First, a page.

The transformation of Western European society through the long eighteenth century from early modern political, juridical, belief, and exchange systems to modern ones ends with the enlargement and incipient consolidation of two classes: the bourgeoisie and an urban, provincial, and colonial proletariat formed from a collection of previously discrete or loosely affiliated groups. This sociogenesis occurs through a geoculture of sensibility, sensation, slavery, and sentimentality, which belongs to an Atlantic world-system dominated by the British and French imperial nation-states. The expansive phase of this long wave of political economy peaks in the mid-1700s as Britain and France confront each other...

  7. 4 THE PARADOX OF THE PUBLIC SPHERE: FRANKLIN’S AUTOBIOGRAPHY AND THE INSTITUTION OF IDEOLOGY
    (pp. 169-208)

    Amidst the transformation between long phases of the modern world-system, the resulting milieu created by re-export allowed nascent semiperipheral agents to reconfigure elements of the once dominant geoculture, such as sentimental fiction. This literary turn partly occurs because sentimental fiction was already a constituent regulating device within the dynamic system. But when Americans turned to writing fiction, they did so in a chronovoric fashion, investing narrative with the purpose of comprehending and representing the social ambivalences of their own moment. Because the production of fiction allows for the authoring subject’s self-reflection in ways that sugar consumption does not, the early...

  8. 5 WIELAND AND THE PROBLEM OF COUNTERINSTITUTIONALITY
    (pp. 209-258)

    InWieland; or, The Transformation(1798), Brown delivers a tale about gothic violence within Mettingen, the Wieland family manor on Philadelphia’s outskirts, seemingly touched off by the mysterious arrival of Carwin, an educated young man of indeterminate origins, as a geographical device to represent tensions within the re-export republic’s sociocultural field. As his own first complete romance,Wielandalso functions as Brown’s self-reflexive examination into the conditions of the present literary field, as a sphere already preconditioned by the generic curriculum vitae described in Franklin’sAutobiography. Hear, for example,Wieland’s knowing echo of Franklin’s description of his Philadelphia arrival as...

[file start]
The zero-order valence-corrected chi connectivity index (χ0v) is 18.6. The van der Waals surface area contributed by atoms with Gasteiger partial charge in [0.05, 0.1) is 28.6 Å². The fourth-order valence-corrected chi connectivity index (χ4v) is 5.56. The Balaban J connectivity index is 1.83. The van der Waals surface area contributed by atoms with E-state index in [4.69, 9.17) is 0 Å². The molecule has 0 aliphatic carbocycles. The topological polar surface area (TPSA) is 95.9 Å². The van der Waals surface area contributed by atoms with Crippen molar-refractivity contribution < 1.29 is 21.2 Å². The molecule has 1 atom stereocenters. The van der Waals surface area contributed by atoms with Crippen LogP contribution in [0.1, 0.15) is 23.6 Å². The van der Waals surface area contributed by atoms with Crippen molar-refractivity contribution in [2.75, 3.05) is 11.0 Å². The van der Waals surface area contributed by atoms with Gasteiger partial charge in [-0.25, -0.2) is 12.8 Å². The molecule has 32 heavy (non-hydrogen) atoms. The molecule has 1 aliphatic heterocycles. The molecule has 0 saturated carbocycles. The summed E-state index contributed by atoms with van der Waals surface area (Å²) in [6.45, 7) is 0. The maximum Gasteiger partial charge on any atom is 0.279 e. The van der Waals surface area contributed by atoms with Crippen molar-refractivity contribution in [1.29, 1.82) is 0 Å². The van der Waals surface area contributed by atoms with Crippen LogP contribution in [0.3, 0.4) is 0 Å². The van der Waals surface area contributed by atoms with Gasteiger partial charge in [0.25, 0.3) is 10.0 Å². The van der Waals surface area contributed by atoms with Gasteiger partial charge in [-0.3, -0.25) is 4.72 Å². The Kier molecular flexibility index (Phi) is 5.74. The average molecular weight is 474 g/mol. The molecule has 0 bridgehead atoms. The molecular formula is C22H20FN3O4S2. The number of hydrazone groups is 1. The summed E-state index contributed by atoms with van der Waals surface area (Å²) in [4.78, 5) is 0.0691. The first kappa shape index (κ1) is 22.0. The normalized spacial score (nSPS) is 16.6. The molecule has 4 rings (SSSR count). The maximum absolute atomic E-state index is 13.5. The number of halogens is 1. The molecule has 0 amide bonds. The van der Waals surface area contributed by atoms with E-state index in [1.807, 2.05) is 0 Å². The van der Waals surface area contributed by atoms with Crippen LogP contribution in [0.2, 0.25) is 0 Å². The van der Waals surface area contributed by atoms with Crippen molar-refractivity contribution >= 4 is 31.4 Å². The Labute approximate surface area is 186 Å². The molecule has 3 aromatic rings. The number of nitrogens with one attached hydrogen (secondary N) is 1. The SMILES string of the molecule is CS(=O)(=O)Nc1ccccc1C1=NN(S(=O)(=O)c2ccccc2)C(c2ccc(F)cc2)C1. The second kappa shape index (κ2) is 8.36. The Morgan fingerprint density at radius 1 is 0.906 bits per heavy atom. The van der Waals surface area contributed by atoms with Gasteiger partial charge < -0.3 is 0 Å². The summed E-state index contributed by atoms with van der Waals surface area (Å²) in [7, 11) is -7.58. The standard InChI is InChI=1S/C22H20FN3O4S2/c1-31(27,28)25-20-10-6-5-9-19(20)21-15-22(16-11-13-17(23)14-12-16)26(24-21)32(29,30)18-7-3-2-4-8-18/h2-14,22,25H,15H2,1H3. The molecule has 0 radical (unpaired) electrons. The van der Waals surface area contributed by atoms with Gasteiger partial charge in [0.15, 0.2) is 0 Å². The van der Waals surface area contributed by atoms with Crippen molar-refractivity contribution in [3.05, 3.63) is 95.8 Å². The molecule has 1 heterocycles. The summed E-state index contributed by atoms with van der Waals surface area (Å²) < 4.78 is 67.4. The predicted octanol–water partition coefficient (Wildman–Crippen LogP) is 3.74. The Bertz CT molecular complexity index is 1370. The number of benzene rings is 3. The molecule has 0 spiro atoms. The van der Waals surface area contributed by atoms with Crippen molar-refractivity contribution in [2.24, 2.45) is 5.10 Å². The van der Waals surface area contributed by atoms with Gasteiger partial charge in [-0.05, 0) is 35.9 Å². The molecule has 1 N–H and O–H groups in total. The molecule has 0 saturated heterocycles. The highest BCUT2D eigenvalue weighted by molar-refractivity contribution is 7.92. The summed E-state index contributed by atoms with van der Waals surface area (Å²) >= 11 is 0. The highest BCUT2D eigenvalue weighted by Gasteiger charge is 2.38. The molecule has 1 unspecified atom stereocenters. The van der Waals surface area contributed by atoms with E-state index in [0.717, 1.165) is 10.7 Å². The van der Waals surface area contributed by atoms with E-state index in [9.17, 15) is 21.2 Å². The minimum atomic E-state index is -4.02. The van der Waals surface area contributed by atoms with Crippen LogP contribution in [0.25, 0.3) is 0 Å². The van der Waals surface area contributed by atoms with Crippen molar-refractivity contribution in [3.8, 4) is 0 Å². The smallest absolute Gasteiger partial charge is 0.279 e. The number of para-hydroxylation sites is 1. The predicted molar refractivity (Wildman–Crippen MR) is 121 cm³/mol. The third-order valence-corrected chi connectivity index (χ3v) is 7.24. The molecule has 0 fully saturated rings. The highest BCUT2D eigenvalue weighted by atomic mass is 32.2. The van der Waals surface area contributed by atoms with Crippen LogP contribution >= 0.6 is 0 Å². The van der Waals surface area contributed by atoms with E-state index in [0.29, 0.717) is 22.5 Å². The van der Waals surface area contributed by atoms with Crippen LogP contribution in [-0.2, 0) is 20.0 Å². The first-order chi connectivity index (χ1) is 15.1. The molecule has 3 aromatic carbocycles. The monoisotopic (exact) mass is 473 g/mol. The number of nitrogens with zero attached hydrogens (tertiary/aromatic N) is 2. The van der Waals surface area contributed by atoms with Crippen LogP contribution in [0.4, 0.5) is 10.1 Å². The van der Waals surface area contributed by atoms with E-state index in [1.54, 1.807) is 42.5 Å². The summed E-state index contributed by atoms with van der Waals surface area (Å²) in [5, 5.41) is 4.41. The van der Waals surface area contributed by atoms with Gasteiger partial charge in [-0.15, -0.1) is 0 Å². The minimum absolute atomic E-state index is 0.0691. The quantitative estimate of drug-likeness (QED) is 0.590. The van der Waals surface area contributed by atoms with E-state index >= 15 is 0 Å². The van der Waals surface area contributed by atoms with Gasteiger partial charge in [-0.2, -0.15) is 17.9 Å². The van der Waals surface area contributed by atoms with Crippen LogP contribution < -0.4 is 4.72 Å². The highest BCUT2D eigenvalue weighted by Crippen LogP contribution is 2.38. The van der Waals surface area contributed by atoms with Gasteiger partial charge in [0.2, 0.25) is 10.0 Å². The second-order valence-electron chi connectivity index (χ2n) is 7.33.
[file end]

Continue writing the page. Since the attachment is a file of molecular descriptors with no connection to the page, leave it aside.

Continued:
9. 6 ARTHUR MERVYN AND THE RACIAL REVOLUTION OF NARRATIVE CONSCIOUSNESS
    (pp. 259-300)

    In his earlier fictions, Brown unpacks civil society’s systemic violence and indicates the emerging form of social regulation by “therapeutic” medical and juridical institutions that seek to contain that violence by externalizing it on exceptional members as a matter of individual dysfunction. AlthoughWieland’s suburban enclave is not a self-evidently prime target for a geocultural approach, Brown uses Mettingen’s tight circumference for an initial conceptualization that his later fictions, like the two volumeArthur Mervyn; or, Memoirs of the Year 1793(1799–1800), build on to unpack the urban, coastal, and circumatlantic influences on Pennsylvania’s backcountry during the world-system’s internal...

  10. AFTERWORD: EARLY NINETEENTH-CENTURY AMERICAN STUDIES AND THE WORLD-SYSTEMS PERSPECTIVE
    (pp. 301-304)

    Shortly after 1800, American political economy, culture, and power shifts once more in relation to an altering world-system. Although the last phases of the long eighteenth century continue throughout the Napoleonic Wars, the new long wave’s constellation was already beginning to emerge. A key feature of this British-dominated phase involves the reshaping of imperial contours away from the Atlantic. The decline of sensational consumption in favor of textile and other machine-produced commodities was in tandem with the European powers’ decreasing focus on the Caribbean islands in favor of other lands. While the British abolished African slavery, it was not superseded...

  11. Bibliography
    (pp. 305-350)
  12. Index
    (pp. 351-372)
  13. Back Matter
    (pp. 373-373)